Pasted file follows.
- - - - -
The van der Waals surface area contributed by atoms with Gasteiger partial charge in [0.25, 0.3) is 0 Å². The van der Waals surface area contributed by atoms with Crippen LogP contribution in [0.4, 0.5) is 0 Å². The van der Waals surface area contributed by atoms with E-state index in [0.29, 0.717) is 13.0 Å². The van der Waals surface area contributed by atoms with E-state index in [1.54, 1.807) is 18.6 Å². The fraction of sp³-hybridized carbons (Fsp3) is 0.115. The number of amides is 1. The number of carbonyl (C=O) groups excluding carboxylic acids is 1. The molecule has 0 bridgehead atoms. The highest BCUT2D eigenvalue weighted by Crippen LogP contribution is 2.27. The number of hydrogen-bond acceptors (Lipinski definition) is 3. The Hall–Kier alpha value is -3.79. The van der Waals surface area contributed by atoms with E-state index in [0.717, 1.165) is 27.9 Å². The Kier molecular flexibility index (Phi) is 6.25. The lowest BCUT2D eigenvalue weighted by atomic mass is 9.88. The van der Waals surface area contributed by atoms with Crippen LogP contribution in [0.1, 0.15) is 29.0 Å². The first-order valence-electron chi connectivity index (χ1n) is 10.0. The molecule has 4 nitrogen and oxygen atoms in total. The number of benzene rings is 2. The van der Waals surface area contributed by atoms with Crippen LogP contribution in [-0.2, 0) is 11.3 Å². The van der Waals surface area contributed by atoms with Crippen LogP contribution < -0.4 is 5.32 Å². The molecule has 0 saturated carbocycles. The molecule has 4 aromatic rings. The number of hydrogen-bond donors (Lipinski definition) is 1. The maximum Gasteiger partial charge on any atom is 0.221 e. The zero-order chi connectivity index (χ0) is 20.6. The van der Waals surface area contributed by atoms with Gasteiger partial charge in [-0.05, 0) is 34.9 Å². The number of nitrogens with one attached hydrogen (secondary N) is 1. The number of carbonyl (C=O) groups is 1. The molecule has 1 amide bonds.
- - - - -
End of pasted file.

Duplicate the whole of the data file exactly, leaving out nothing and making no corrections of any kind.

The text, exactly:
The van der Waals surface area contributed by atoms with Gasteiger partial charge in [0.25, 0.3) is 0 Å². The van der Waals surface area contributed by atoms with Crippen LogP contribution in [0.4, 0.5) is 0 Å². The van der Waals surface area contributed by atoms with E-state index in [0.29, 0.717) is 13.0 Å². The van der Waals surface area contributed by atoms with E-state index in [1.54, 1.807) is 18.6 Å². The fraction of sp³-hybridized carbons (Fsp3) is 0.115. The number of amides is 1. The number of carbonyl (C=O) groups excluding carboxylic acids is 1. The molecule has 0 bridgehead atoms. The highest BCUT2D eigenvalue weighted by Crippen LogP contribution is 2.27. The number of hydrogen-bond acceptors (Lipinski definition) is 3. The Hall–Kier alpha value is -3.79. The van der Waals surface area contributed by atoms with E-state index in [0.717, 1.165) is 27.9 Å². The Kier molecular flexibility index (Phi) is 6.25. The lowest BCUT2D eigenvalue weighted by atomic mass is 9.88. The van der Waals surface area contributed by atoms with Crippen LogP contribution in [0.1, 0.15) is 29.0 Å². The first-order valence-electron chi connectivity index (χ1n) is 10.0. The molecule has 4 nitrogen and oxygen atoms in total. The number of benzene rings is 2. The van der Waals surface area contributed by atoms with Crippen LogP contribution in [-0.2, 0) is 11.3 Å². The van der Waals surface area contributed by atoms with Crippen LogP contribution < -0.4 is 5.32 Å². The molecule has 0 saturated carbocycles. The molecule has 4 aromatic rings. The number of hydrogen-bond donors (Lipinski definition) is 1. The maximum Gasteiger partial charge on any atom is 0.221 e. The zero-order chi connectivity index (χ0) is 20.6. The van der Waals surface area contributed by atoms with Gasteiger partial charge in [-0.05, 0) is 34.9 Å². The number of nitrogens with one attached hydrogen (secondary N) is 1. The number of carbonyl (C=O) groups is 1. The molecule has 1 amide bonds.